On the Assumption of the Blessed Virgin Mary
From a Sermon by St. John Damascene
Editor’s Note: Although the Dogma of the Assumption of the Blessed Mother was promulgated less than 75 years ago (1950), and is relatively new to those teachings which we, as Catholics, owe the assent of faith to, this excerpt from one of Saint John Damascene’s homilies on the Assumption (from around the early 8th century) proves that belief in the Assumption of Our Lady has long been part of the Tradition of the Church.
“Thy blessed soul is naturally parted from thy blissful and undefiled body, and the body is delivered to the grave, yet it does not endure in death, nor is it the prey of corruption. The body of her, whose virginity remained unspotted in childbirth, was preserved in its incorruption and was taken to a better, diviner place, where death is not, but eternal life. …Therefore I will not call thy sacred transformation death, but rest or going home, and it is more truly a going home … thou dwellest in a happier state.
“Angels with archangels bear thee up. Impure spirits trembled at thy departure. The air raises a hymn of praise at thy passage, and the atmosphere is purified. Heaven rejoices thy soul with joy. The heavenly powers greet thee with sacred canticles and with joyous praise saying:
‘Who is this most pure creature ascending, shining as the dawn, beautiful as the moon, conspicuous as the sun? [cf Revelation 12, Song of Songs 6:10] How sweet and beautiful thou art, the lily of the field, the rose among thorns [cf Song of Songs 1:16, 2:1,2]; therefore the young maidens loved thee [cf Song of Songs 1:3]. We are drawn after the odor of thy ointments [cf Song of Songs 1:3-4]. The King introduced thee into His chamber [cf Song of Songs 2:4]. There Powers protect thee, Principalities praise thee, Thrones proclaim thee, Cherubim are hushed in joy, and Seraphim magnify the true Mother by nature and by grace of their very Lord. Thou wert not taken into heaven as Elias [Elijah] was, nor didst thou penetrate to the third heaven with Paul, but thou didst reach the royal throne itself of thy Son, seeing it with thine own eyes, standing by it in joy and unspeakable familiarity. O gladness of angels and of all heavenly powers, sweetness of patriarchs and of the just, perpetual exultation of prophets, rejoicing the world…refreshment of the weary, comfort of the sorrowful…health of the sick, harbour of the storm-tossed, lasting strength of mourners, and perpetual succour of all who invoke thee…’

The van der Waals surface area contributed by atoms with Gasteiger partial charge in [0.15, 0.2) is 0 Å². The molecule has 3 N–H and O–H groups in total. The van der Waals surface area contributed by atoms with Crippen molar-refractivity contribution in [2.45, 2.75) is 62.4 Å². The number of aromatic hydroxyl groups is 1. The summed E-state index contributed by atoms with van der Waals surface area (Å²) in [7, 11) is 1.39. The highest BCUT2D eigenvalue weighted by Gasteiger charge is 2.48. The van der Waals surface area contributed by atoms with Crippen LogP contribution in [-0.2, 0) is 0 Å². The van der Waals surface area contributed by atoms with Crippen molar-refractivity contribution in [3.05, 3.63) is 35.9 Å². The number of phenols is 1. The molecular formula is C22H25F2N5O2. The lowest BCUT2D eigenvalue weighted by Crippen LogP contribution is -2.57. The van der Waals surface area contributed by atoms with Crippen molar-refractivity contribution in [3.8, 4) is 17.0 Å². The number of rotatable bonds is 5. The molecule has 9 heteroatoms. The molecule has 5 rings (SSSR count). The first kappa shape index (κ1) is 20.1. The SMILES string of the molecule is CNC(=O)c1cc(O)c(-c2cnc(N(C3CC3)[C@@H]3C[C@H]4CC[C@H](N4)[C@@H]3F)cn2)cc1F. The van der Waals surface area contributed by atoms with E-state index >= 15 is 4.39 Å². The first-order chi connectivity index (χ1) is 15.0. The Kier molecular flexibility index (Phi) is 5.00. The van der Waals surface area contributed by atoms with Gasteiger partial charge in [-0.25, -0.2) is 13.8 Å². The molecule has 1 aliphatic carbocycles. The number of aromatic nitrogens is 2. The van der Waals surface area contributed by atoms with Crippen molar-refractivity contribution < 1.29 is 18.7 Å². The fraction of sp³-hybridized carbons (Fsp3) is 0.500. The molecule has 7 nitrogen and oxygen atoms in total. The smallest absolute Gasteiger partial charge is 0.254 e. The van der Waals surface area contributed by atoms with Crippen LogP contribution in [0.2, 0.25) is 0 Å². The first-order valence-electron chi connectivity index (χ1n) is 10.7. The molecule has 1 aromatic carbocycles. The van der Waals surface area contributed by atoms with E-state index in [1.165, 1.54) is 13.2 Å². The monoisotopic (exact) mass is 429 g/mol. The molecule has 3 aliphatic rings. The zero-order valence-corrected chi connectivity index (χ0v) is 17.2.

“We, too, approach thee today, O Queen; and again, I say, O Queen, O Virgin Mother of God, staying our souls with our trust in thee, as with a strong anchor. Lifting up mind, soul, and body, and all ourselves to thee, rejoicing in psalms and hymns and spiritual canticles, we reach through thee One who is beyond our reach on account of His Majesty. If, as the divine Word made flesh taught us, honor shown to servants is honor shown to our…Lord, how can honor shown to thee, His Mother, be slighted? How is it not most desirable?…those who think of Thee should recall the memory of Thy most precious gift as the cause of our lasting joy. How it fills us with gladness! How the mind that dwells on this holy treasury of Thy grace enriches itself.
“Watch over us, O Queen, the dwelling-place of our Lord. Lead and govern all our ways as thou wilt…Lead us into the calm harbor of the divine will. Make us worthy of future happiness through the sweet and face-to-face vision of the Word made flesh through thee. With Him, glory, praise, power, and majesty be to the Father and to the holy and life-giving Spirit, now and forever. Amen.”
St. John Damascene (also known as St. John of Damascus) was born around 675 AD. He was born into a rich family and spent the early years of his life serving as the Christian representative to the Muslim Caliph. According to his biographer, in the political climate of his time, his hand was severed as a punishment for a false charge against him but was miraculously restored through the intercession of the Blessed Virgin Mary. Later, he joined St. Sabbas’ monastery (Mar Saba) near Jerusalem and was eventually ordained to the priesthood. St. John Damascene is was one of the last of the early Church Fathers, the last of the Greek Fathers. He has been called the prince of the Greek hymnodists for the music he wrote. A great defender of icons in worship, as against the iconoclasts, he wrote “On the Orthodox Faith”. This book is a synthesis of the theology of the Greek Fathers of the Church. It explicates key doctrines, particularly the Incarnation, the Creation and the Holy Trinity. He wrote extensively on the Sacraments, with special emphasis on the real bodily presence of Jesus in the Eucharist. He was devoted to the Blessed Mother and wrote especially about her, her perpetual virginity and sinlessness and, as we’ve had the pleasure of reading today, her bodily Assumption into heaven. He’s sometimes even referred to as the Doctor of the Assumption! By his acumen and his corpus of work, he had a significant impact on the thought of those who came after him, including St. Thomas Aquinas. He died sometime between 754 and 787 AD and was made a Doctor of the Church by Pope Leo XIII in 1890. His original feast day was March 27th when it was inserted into the Roman calendar in 1890. In 1969, it was moved to December 4th, the day of his death, as an optional memorial, the same day it is celebrated on the Byzantine calendar. He is the patron of pharmacists, icon painters and theology students.
Art for this post on the Assumption of the Blessed Virgin Mary: The Assumption of the Virgin, Juan Martín Cabezalero, 1660, PD-US published before January 1, 1923; Icona di San Giovanni Damasceno (Icon of Saint John Damascene), artist unknown, undated, PD-US author’s life plus 70 years or less; both Wikimedia Commons.